It often happens that when someone who has been a friend, disciple or associate of an admired writer comes to write a memoir telling of their relationship, a note of sourness or resentment is struck. Roger Lewis’s admittedly very entertaining biography of Anthony Burgess was such a book, the biographer evidently eager to reveal that his one-time idol’s feet were made only of clay, and poor quality clay at that. Happily Alan Taylor’s memoir of his friendship with Muriel Spark is very different. He admired her as a writer, enjoyed her company, and liked her.
Their first meeting in 1990 was professional, Taylor, a former deputy editor of The Scotsman and the founder-editor of the Scottish Review of Books, visiting her in Tuscany where she shared a house with her friend Penelope Jardine in order to interview her on the publication of her novel Symposium. Interviewers were not always welcome. Spark was self-protective, and could be difficult if asked too probing or impertinent questions. But this exchange was a success and led to friendship. There were frequent meetings over the years. Taylor stayed with Spark and Jardine in Italy, met Spark in London, Oxford and Edinburgh, accompanied her to New York. I would guess he knew her as well as anyone except Jardine in the last 15 years of her life. That said, he admits that much about Spark remained mysterious; he quotes Jardine as saying “sometimes I think I never knew Muriel at all”. “There was”, he writes, “an ethereal, unearthly, elusive air to Muriel”. At the same time, she was tough, and “at her core, immutable”. She loved Italy, but “from her first breath to her last, she embodied the values instilled in her when she was growing up in Scotland”. A Roman Catholic convert, and a devout one, “her work ethic was Calvinist”.
She was, she said, “Scottish by formation” – her father was Jewish, her mother English, but she is Edinburgh’s greatest novelist since Stevenson and the chief literary influence on her was the Border Ballads. (Taylor remembers her reciting the most chilling of them – “The Twa Corbies”. ) Because she lived furth of Scotland, set few of her books here, and could be seen, with reason, as a cosmopolitan, some have foolishly denied that she was a Scottish writer; Taylor quotes a peculiarly asinine judgement to this effect delivered by Robin Jenkins.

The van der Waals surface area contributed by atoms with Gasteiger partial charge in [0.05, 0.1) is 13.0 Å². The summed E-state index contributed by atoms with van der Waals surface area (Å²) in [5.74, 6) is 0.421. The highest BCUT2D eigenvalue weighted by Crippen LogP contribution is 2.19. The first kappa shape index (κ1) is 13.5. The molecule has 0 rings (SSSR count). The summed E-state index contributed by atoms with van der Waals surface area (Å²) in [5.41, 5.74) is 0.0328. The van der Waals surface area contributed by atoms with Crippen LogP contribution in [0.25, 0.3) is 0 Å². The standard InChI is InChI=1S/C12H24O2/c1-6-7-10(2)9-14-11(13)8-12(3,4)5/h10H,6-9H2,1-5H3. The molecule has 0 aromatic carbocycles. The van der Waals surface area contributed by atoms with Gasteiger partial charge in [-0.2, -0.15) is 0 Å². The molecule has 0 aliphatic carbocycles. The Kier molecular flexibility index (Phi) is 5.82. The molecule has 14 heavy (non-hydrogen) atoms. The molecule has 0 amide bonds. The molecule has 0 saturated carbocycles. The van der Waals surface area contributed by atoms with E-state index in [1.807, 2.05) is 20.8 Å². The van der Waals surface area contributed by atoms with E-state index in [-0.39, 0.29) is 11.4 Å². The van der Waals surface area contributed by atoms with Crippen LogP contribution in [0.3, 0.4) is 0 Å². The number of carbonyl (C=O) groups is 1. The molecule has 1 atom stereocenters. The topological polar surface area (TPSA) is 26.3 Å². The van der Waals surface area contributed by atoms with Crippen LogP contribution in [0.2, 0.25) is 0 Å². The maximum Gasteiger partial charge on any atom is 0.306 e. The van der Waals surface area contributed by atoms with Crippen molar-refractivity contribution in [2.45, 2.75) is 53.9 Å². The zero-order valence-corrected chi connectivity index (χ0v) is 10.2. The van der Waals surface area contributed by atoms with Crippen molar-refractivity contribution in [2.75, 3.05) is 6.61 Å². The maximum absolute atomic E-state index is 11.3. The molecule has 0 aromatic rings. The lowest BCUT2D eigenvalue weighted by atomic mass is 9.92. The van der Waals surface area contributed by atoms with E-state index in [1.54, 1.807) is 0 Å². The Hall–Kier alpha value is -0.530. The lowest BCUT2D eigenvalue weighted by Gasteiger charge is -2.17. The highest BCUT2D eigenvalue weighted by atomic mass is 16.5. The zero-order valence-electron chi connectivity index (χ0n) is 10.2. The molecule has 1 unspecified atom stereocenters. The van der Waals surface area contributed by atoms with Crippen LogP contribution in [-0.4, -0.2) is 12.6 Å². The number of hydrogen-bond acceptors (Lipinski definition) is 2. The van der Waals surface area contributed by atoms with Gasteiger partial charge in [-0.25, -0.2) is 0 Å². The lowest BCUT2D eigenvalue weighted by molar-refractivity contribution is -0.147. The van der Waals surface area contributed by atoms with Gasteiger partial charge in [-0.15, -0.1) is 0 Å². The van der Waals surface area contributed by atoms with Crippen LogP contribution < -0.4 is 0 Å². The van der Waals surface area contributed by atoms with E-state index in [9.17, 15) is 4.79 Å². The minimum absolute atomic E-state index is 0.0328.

Success came to her suddenly when she was almost 40 with the publication of her first novel, The Comforters, praised by Evelyn Waugh and Graham Greene. It followed her conversion to Catholicism and a nervous breakdown, and a difficult 20 years: a short unhappy marriage, the birth of a son from whom she would eventually be estranged, years of comparative poverty and literary drudgery in London, a long-running relationship with another writer which ended painfully and was followed by mutual recrimination.
Taylor deals, fairly, I think, with her difficult relationship with her son Robin, who felt she had neglected him as a child. He was brought up by her parents, though financially supported by Muriel despite custody at the time of her divorce having been given to her husband. Their quarrel became open, and disagreeably public, when he insisted that she was wholly Jewish, and was aggrieved when she stated correctly that only her father was Jewish. She found it all very tiresome and silly. Taylor tells us she read the Old Testament frequently, and recommended it to students of Creative Writing; very good advice.
Anyone who loves Muriel Spark’s novels – so distinctive, so comic, so unsettling, so mercurial – will enjoy this intelligent and affectionate book. Anyone who reads it, though ignorant of the novels, will surely want to read them. Reviewer’s disclaimer: Alan Taylor has been a friend of mine for a very long time and I knew Muriel Spark, though not well, for we met and corresponded only occasionally. But I also received encouragement from her and wrote a little critical study of her novels (which happily didn’t displease her). So I’m prejudiced. I should say that Taylor gets her right, or as right as anyone is likely to; and it’s a delight to read a memoir of an author that celebrates friendship rather than disparaging its subject.
*Appointment in Arezzo: A Friendship with Muriel Spark, by Alan Taylor, Polygon, 244pp, £12.99. To mark Muriel Spark’s Centenary, Polygon are re-publishing all 22 of her novels in hardback. The first book in the series, The Comforters, with an introduction by Allan Massie, is available from 16 November, price £9.99